Advanced prostate cancers comprise distinct phenotypes, but tumor classification remains clinically challenging. Here, we harnessed circulating tumor DNA (ctDNA) to study tumor phenotypes by ascertaining nucleosome positioning patterns associated with transcription regulation. We sequenced plasma ctDNA whole genomes from patient-derived xenografts representing a spectrum of androgen receptor active (ARPC) and neuroendocrine (NEPC) prostate cancers. Nucleosome patterns associated with transcriptional activity were reflected in ctDNA at regions of genes, promoters, histone modifications, transcription factor binding, and accessible chromatin. We identified the activity of key phenotype-defining transcriptional regulators from ctDNA, including AR, ASCL1, HOXB13, HNF4G, and GATA2. To distinguish NEPC and ARPC in patient plasma samples, we developed prediction models that achieved accuracies of 97% for dominant phenotypes and 87% for mixed clinical phenotypes. Although phenotype classification is typically assessed by IHC or transcriptome profiling from tumor biopsies, we demonstrate that ctDNA provides comparable results with diagnostic advantages for precision oncology.

Significance:

This study provides insights into the dynamics of nucleosome positioning and gene regulation associated with cancer phenotypes that can be ascertained from ctDNA. New methods for classification in phenotype mixtures extend the utility of ctDNA beyond assessments of somatic DNA alterations with important implications for molecular classification and precision oncology.

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Metastatic castration-resistant prostate cancer (mCRPC) describes the stage in which the disease has developed resistance to androgen ablation therapies and is lethal (1). Androgen receptor signaling inhibitors (ARSI), designed for the treatment of CRPC, repress androgen receptor (AR) activity and improve survival, but these therapies eventually fail (2, 3). Since the adoption of ARSI as standard of care for mCRPC, there has been a prominent increase in the frequency of treatment-resistant tumors with neuroendocrine (NE) differentiation and features of small-cell carcinomas (4–7). These aggressive tumors may develop through a resistance mechanism of transdifferentiation from AR-positive adenocarcinoma (ARPC) to NE prostate cancer (NEPC) that lacks AR activity (4, 7–10). Additional phenotypes can also arise based on the expression of AR activity and NE genes, including AR-low prostate cancer (ARLPC) and double-negative prostate cancer (DNPC; AR-null/NE-null; refs. 5, 11–13). Distinguishing prostate cancer subtypes has clinical relevance in view of differential responses to therapeutics, but the need for a biopsy to diagnose tumor histology can be challenging: invasive procedures are expensive and accompanied by morbidity, a subset of tumors are not accessible to biopsy, and bone sites pose particular challenges with respect to sample quality (7, 14).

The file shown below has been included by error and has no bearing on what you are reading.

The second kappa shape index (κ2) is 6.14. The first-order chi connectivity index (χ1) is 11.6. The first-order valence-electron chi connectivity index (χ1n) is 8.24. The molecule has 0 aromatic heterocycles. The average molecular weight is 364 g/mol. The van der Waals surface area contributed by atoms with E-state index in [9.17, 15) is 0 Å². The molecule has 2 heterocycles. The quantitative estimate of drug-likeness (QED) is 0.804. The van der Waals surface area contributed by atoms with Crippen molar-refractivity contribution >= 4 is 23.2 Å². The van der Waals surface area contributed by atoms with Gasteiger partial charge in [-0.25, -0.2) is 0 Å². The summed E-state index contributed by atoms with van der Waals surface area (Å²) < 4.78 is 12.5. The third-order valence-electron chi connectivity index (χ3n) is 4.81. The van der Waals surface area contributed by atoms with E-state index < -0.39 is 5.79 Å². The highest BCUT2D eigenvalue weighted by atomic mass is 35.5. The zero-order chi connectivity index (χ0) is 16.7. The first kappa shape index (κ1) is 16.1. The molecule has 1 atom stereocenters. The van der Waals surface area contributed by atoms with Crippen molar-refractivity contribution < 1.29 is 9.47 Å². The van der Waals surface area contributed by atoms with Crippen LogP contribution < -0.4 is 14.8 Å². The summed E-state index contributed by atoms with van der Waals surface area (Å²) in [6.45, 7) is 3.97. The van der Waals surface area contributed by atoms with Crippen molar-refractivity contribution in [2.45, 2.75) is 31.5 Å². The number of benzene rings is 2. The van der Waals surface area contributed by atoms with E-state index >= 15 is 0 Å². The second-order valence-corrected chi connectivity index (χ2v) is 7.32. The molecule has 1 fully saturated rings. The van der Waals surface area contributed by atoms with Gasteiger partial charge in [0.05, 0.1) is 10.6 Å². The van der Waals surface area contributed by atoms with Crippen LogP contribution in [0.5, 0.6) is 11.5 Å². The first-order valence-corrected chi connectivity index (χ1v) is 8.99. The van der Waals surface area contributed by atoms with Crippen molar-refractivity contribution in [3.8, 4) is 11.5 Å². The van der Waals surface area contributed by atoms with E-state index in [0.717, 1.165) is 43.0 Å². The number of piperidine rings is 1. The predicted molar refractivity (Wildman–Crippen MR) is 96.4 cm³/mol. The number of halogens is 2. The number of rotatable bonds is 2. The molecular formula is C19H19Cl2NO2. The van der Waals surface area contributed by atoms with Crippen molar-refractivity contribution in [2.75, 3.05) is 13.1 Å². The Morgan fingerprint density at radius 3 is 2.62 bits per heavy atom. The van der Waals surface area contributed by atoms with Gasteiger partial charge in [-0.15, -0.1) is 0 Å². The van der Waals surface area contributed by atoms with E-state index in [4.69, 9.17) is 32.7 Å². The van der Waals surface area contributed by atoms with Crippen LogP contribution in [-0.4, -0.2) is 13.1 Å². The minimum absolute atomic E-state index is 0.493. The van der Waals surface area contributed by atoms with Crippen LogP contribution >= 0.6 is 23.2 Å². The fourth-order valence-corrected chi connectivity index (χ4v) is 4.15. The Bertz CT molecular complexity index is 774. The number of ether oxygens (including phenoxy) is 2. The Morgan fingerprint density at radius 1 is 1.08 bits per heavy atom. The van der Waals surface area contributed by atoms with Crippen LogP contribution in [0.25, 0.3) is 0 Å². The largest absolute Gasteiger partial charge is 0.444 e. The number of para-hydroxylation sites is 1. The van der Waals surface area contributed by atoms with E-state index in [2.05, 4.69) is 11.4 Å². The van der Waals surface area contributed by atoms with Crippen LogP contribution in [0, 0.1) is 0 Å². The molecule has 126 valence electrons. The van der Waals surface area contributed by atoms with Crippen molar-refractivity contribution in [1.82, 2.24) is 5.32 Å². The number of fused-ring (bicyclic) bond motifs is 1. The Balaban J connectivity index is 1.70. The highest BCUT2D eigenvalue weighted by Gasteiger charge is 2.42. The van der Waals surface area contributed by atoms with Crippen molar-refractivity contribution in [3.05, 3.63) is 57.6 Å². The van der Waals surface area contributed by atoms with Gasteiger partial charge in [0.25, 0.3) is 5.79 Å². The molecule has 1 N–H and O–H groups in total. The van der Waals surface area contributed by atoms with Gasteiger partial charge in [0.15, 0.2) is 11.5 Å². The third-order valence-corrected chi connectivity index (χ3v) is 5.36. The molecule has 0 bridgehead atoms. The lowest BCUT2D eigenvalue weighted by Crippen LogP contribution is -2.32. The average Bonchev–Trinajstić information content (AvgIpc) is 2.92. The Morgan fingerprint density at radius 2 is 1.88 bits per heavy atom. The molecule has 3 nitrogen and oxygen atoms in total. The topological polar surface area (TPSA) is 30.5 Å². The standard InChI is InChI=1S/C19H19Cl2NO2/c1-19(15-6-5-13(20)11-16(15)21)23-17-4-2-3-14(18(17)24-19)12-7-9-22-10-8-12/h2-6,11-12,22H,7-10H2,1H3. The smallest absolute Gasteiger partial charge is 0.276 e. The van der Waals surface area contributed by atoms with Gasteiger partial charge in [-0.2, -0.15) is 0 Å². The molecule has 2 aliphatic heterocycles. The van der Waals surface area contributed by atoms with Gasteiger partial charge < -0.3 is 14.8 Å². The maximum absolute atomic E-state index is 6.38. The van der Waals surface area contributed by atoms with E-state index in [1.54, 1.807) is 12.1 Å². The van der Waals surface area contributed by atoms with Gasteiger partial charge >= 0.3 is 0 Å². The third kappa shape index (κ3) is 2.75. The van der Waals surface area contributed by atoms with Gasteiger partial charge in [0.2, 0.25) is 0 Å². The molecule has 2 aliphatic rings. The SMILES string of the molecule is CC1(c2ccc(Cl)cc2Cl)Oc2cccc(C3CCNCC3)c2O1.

Circulating tumor DNA (ctDNA) released from tumor cells into the blood as cell-free DNA (cfDNA) is a noninvasive “liquid biopsy” solution for accessing tumor molecular information. The analysis of ctDNA to detect mutation and copy-number alterations has served to classify genomic subtypes of CRPC tumors (4, 15–21). However, the defining losses of TP53 and RB1 in NEPC do not always lead to NE transdifferentiation (7, 22). Rather, ARPC and NEPC tumors are associated with distinct reprogramming of transcriptional regulation (8, 9, 23). Methylation analysis of cfDNA in mCRPC to profile the epigenome shows promise for distinguishing phenotypes, but requires specialized assays such as bisulfite conversion, enzymatic treatment, or immunoprecipitation (24–27).

The majority of cfDNA represents DNA protected by nucleosomes when released from dying cells into circulation, leading to DNA fragmentation that is reflective of the nonrandom enzymatic cleavage by nucleases (28, 29). Emerging approaches to analyze cfDNA fragmentation patterns from plasma for studying cancer can be performed directly from the standard whole-genome sequencing (WGS; refs. 30–35). cfDNA fragments primarily have a characteristic size of ∼167 bp, consistent with protection by a single core nucleosome octamer and histone linkers, but the size distribution may vary between healthy individuals and patients with cancer (36–39). Recent studies have demonstrated that the nucleosome occupancy in cfDNA at the transcription start site (TSS) and transcription factor binding site (TFBS) can be used to infer gene expression and transcription factor (TF) activity from cfDNA (40–43). However, nucleosome positioning and spacing are dynamic in active and repressed gene regulation (44–46). A detailed understanding of the nucleosome patterns and accessible chromatin associated with transcriptional regulation in tumor phenotypes has not been fully explored in cfDNA.

The objective of this study is to determine if ctDNA could be used to accurately classify tumor phenotypes in men with mCRPC. A major challenge for ctDNA analysis is the low tumor content (tumor fraction) in patient plasma samples. By contrast, plasma from patient-derived xenograft (PDX) models may contain nearly pure human ctDNA after bioinformatic exclusion of mouse DNA reads (37, 39, 47). This provides a resource that is ideal for studying the properties of ctDNA, developing new analytic tools, and validating both genetic and phenotypic features by comparison with matching tumors. In this study, we performed WGS of ctDNA from mouse plasma across 24 CRPC PDX lines with diverse phenotypes. Applying newly developed computational methods, we comprehensively interrogated the nucleosome patterns in ctDNA across genes, regulatory loci, TFBSs, TSSs, and open chromatin sites to reveal transcriptional regulation associated with mCRPC phenotypes. Finally, we designed two probabilistic models to accurately classify treatment-resistant tumors into divergent phenotypes and to estimate the phenotype heterogeneity within a ctDNA sample. We then validated the performance of these models in 159 plasma samples from three mCRPC patient cohorts. Overall, these results highlight that transcriptional regulation of tumor phenotypes can be ascertained from ctDNA and has potential utility for diagnostic applications in cancer precision medicine.